Sunday, April 24, 2011

Testing Dilemmas

I feel for people who want to measure how their kids are doing! It can seem important to see their test results, to reassure ourselves that they are learning what they should know.

On the other hand, as a test-giver for low these many years, I recognize that many variables influence testing. The student's mood, their confidence, their skills, the relevance of test questions, the motivation, the ability to withstand pressure, and even the time of day can all affect how students do on a test.

I used to take reading scores as gospel, but I've found that reading, especially, is very difficult to measure productively. Someone's background in the area read is crucial. I used to do demos for teachers where I showed them a "college" level text and asked them questions. In some areas, they could read at a college level, but in unfamiliar areas (such as nuclear physics) the same reading level seemed incomprehensible. Why should our kids be any different? When people say there is a racial gap, couldn't it possibly be partly because of the subject matter and the background of the students? If so, isn't it the TEST that is partly at fault? It makes testers immensely powerful if they can determine the types of questions that are defined as "good" reading levels. Do we want to give them all that power? People used to say that tests were biased- what happened to that concept? Now they just call the teaching bad.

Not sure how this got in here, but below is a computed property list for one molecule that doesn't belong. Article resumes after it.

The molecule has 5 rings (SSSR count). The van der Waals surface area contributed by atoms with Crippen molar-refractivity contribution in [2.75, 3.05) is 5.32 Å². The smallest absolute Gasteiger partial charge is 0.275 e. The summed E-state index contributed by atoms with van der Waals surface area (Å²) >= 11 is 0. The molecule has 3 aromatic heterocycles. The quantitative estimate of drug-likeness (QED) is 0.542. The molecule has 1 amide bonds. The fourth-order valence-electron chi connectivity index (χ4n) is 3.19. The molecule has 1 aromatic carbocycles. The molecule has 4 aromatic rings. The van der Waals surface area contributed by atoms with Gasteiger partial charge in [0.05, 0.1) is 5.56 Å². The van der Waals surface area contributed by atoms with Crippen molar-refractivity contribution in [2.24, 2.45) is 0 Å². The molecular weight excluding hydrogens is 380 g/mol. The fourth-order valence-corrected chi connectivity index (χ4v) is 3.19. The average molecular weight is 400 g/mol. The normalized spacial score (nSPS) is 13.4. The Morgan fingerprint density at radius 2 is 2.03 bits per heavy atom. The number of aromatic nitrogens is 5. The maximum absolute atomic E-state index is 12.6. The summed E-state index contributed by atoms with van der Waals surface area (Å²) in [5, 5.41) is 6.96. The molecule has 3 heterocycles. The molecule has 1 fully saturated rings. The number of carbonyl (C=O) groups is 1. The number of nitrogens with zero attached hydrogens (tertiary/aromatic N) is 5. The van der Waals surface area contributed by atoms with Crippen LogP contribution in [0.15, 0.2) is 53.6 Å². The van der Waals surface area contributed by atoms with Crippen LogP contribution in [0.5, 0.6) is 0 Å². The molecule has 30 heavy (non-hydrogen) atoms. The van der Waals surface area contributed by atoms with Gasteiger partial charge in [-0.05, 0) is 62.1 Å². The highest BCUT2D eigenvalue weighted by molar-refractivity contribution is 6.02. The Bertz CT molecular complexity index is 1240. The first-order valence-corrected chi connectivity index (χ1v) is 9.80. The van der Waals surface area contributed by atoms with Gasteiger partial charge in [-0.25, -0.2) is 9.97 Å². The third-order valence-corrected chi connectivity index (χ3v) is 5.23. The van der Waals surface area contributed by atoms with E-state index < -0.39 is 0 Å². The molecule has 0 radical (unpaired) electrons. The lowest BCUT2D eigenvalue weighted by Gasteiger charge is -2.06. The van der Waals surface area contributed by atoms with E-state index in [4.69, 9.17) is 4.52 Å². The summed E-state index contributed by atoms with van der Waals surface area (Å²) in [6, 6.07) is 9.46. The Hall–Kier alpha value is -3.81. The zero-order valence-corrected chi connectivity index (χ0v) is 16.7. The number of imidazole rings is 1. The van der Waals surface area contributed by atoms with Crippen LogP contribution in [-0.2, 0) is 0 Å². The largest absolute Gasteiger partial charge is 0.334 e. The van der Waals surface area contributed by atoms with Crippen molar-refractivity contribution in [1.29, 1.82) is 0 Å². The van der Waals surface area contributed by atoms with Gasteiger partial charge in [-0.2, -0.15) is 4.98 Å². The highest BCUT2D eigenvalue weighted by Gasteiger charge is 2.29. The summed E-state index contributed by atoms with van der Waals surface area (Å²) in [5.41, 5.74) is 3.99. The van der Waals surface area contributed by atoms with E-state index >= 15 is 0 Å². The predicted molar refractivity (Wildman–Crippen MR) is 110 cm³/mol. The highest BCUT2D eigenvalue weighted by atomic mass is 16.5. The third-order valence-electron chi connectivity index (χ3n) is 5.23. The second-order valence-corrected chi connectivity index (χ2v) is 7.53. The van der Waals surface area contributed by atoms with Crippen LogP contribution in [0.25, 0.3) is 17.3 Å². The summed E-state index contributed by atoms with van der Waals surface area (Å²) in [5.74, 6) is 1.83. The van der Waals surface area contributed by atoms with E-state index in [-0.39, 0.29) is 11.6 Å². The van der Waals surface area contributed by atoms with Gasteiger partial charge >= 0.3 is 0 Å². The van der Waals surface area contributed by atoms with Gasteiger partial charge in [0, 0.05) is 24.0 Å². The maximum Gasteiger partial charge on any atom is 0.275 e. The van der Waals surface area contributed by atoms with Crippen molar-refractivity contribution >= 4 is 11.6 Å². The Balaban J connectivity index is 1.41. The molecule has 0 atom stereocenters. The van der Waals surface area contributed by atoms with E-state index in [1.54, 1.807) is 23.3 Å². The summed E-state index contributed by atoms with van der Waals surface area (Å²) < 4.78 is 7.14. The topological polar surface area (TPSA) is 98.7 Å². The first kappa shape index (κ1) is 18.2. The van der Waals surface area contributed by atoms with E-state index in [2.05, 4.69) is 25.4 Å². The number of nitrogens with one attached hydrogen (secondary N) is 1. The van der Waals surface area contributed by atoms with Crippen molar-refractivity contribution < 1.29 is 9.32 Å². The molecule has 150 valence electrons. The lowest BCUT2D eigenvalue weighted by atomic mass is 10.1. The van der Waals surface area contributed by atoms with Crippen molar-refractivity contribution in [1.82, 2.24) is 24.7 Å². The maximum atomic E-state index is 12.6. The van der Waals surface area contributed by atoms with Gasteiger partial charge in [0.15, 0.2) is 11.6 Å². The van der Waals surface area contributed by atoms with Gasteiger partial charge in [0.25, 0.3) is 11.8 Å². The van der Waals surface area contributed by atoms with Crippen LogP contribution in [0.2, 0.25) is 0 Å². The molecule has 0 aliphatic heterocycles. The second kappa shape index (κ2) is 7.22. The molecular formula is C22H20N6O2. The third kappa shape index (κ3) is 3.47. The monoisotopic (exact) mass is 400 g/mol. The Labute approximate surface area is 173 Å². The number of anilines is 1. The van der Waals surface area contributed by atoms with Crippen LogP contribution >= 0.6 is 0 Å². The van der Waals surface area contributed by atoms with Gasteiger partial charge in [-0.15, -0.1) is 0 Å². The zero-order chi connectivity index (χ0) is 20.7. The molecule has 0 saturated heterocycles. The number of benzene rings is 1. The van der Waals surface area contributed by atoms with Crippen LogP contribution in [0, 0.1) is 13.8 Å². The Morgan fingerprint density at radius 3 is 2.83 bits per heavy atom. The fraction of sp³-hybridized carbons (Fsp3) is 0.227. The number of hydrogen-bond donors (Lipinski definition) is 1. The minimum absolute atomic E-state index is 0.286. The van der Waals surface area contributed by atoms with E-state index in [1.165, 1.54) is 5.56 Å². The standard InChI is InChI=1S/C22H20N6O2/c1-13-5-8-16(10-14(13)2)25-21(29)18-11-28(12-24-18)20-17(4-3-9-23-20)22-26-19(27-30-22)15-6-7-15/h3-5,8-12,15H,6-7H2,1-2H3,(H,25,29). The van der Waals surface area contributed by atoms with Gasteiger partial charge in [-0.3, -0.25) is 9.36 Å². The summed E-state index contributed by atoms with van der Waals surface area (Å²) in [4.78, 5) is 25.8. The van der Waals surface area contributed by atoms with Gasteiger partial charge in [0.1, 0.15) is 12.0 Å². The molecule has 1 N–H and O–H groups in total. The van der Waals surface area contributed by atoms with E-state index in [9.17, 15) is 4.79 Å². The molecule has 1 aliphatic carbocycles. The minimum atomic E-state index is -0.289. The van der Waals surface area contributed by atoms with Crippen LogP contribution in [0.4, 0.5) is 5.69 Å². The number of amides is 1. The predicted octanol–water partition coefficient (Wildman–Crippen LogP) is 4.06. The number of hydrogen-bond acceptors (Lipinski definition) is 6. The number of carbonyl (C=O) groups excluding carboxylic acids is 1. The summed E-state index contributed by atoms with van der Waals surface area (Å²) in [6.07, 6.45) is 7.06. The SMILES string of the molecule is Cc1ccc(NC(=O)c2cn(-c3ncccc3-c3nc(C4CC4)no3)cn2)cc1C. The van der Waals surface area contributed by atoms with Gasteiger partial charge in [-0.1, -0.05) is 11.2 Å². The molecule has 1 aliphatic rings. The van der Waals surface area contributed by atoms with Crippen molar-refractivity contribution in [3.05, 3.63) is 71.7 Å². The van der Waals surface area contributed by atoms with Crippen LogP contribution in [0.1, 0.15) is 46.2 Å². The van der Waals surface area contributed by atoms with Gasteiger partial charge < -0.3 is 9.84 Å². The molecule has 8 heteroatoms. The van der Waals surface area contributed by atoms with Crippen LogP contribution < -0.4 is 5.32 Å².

I wish I could teach in a democratic school where only the STUDENTS could decide when and what they would test on. Let's try to develop more of these. It would disempower the testers and empower students instead. A much more worthwhile endeavor!


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